In 1991 Garry Kasparov hoped to launch the best chess magazine ever. It was supposed to be published with the help of one million dollars from the British publishing tycoon Robert Maxwell. But when Maxwell plunged from his yacht into the Atlantic Ocean near the Canary Islands, Kasparov's hopes drowned with him.
Kasparov did not give up completely. Today the name of the game is Internet and Club Kasparov (http://www.clubkasparov.ru} is among the most interesting web sites, covering major chess events and publishing Kasparov's analysis and speeches on various subjects. "You haven't seen anything yet," the world champ told me during his Washington visit in June. In a few months Kasparov plans to launch a much improved version of his web site. For his ambitious project he hired Michael Greengard, alias Mig, arguably the best known Internet chess humorist, who will look after the content. Greengard promises that Kasparov will not dictate what goes in. But it is hard to imaging Kasparov giving up a control of something which bears his name. Still, it can be fun.
Meantime, what web sites might be helpful to chessplayers?
Internet chess junkies should visit the New In Chess (http://nic4u.nl), the web site of an excellent Dutch chess magazine. It has over 1800 well sorted links and players with lot of time on their hand will enjoy it. It is comparable to "Chesslinks Worldwide", started by my fellow Virginian, Jerry Lawson, in 1995. But Lawson did not have time to sustain this very ambitious project and had to abandon it.
Fortunately, local players can get excellent information about local events from Michael Atkins, who is one of the leading organizers of the Arlington Chess Club, the oldest club in the Metro area. Atkins' links page (http://www.wizard.net/~matkins/links.htm) directs you to useful web sites.
For the last four or five years the main resource for chess news was The Week In Chess, known as TWIC (http://www.chesscenter.com/twic/twic.html), founded and edited by an Englishman, Mark Crowther. Recently, Crowther produced a CD with all his efforts up to 1998 and continues his excellent weekly magazine. There are daily updates of current events and you can found an information about the FIDE World Championship now underway in Las Vegas. Or you can go to U.S. Chess Federation website http://uschess.org or to FIDE site: http://www.worldfide.com.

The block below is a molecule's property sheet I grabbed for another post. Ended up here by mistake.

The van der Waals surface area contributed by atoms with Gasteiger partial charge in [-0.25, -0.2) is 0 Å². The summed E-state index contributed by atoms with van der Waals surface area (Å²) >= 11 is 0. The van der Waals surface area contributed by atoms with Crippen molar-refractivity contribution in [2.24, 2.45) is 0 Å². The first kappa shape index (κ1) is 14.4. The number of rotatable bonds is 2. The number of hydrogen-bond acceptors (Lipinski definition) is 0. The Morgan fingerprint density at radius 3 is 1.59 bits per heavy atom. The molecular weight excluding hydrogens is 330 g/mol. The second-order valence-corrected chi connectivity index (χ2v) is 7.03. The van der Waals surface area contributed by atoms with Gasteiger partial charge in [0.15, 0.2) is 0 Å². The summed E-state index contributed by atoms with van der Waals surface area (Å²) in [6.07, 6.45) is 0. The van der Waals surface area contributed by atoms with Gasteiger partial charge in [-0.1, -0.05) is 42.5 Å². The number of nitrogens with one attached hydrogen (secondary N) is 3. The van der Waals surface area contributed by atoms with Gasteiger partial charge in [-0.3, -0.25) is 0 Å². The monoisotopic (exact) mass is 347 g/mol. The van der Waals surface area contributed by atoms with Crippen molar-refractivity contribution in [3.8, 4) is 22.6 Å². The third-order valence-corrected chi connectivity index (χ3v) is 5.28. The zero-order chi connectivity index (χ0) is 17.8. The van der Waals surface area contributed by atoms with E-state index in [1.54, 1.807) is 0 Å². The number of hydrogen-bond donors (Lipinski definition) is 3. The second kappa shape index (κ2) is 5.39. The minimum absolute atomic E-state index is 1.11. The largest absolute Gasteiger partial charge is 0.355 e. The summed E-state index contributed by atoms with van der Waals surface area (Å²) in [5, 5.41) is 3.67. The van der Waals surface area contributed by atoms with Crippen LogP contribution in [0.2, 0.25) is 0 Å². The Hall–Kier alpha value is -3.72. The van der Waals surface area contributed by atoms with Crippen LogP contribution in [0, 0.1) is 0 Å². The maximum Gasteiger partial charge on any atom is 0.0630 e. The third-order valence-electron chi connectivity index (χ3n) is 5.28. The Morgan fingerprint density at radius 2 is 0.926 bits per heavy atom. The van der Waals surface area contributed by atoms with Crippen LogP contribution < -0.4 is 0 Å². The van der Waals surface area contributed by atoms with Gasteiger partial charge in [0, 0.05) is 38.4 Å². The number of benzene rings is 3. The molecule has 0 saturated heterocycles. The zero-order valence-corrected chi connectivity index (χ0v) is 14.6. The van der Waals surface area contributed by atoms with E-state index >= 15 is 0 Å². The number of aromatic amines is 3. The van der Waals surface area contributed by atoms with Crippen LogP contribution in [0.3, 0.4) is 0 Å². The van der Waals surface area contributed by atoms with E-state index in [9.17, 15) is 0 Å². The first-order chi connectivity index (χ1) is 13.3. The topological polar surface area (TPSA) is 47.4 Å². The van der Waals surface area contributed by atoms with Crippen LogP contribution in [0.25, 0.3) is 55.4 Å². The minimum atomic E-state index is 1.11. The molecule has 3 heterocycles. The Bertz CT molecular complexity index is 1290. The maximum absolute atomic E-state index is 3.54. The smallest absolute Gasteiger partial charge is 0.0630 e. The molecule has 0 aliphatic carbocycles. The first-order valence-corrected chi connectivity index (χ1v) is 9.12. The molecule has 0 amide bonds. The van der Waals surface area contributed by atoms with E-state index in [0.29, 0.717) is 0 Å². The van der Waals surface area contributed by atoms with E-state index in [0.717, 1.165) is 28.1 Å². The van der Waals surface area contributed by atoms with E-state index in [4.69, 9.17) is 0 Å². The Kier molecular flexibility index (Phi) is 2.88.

Playing on the Internet
They are many ways to play on the Internet and various sites offer opponents, ranging from beginners to world champions. You can play for free at the Free Internet Chess Server -- FICS (http://www.freechess.org). Or you can still challenge Kasparov at the Microsoft Gaming Zone (http://www.zone.msn.com/msn_home.asp), by suggesting and voting on the moves for the World team. That adventure is also free.
One popular playing site is the Internet Chess Club -- ICC (http://www.chessclub.com). They will let you play one month for free before they charge an annual fee of $50. The ICC follows tournaments live with comments by several grandmasters. It organizes tournaments for prize money. Their first Grandmaster Fights, all-grandmaster event, was won in May by a three-time Russian champion, Peter Svidler. He played a nice attacking game in the Sicilian defense against Babakuli Annakov of Turkmenistan.
Svidler-Annakov1.e4 c5 2.Nf3 Nc6 3.Bb5 Qb6 (Better is 3...g6.) 4.Nc3 e6 5.0-0 a6 6.Bxc6 Qxc6 7.d4 cxd4 8.Qxd4 (By simple means white outleaps black in development.) 8...d6 9.Re1 (A knight jumping to the square d5 is in the stars.) 9...Bd7 10.Bg5 Rc8 11.Rad1 (White has finished his opening stage, while black's kingside pieces are in a deep sleep.) 11...Qc5 12.Qd2 Be7 (Hoping to ease the defense with a bishop exchange, but white refutes the idea with a firm hand. After 12...Nf6 13.e5! gives white a winning advantage.) 13.Bxe7 Kxe7 14.e5! (The point. The pawn paves aroad for his knight deep into black's position.) 14...d5 15.Ne4 Qb6 (After 15...dxe4 16.Qxd7+ Kf8 17.Rxe4 Qxc2 18.Rf4 Nh6 19.Ng5 wins.) 16.Nd6 Rc6 17.c4! (Breaking in. The game is over.) 17...dxc4 18.Nf5+ exf5 19.Qxd7+ Kf8 20.Ng5 Qc7 21.e6 fxe6 22.Nxe6+ (Winning thequeen.) Black resigned. An instructive miniature!
Internet opens up information for any chessplayers and even the best can profit from it. For the Ultimate World Championship Kasparov might be well advised to look what his opponent likes and log to favorite links of the Indian superstar, Vishy Anand (http://www-db.stanford.edu/~anand/links.htm). Anand may counter this move by logging to Club Kasparov.
Solution to today's problem by H.L. Schuld (White: Kc5,Qa4,Ba5,Bf3,Nf2,P:d2,d6,e2 Black:Ke1,Rf1,Bg1,P:a6,c6,d7): 1.Kb6! Bxf2+ 2.d4 mate; or 1...Kxf2 2.Qh4 mate; or 1...Rxf2 2.Qa1mate; or 1...c5 2.Nd3 mate.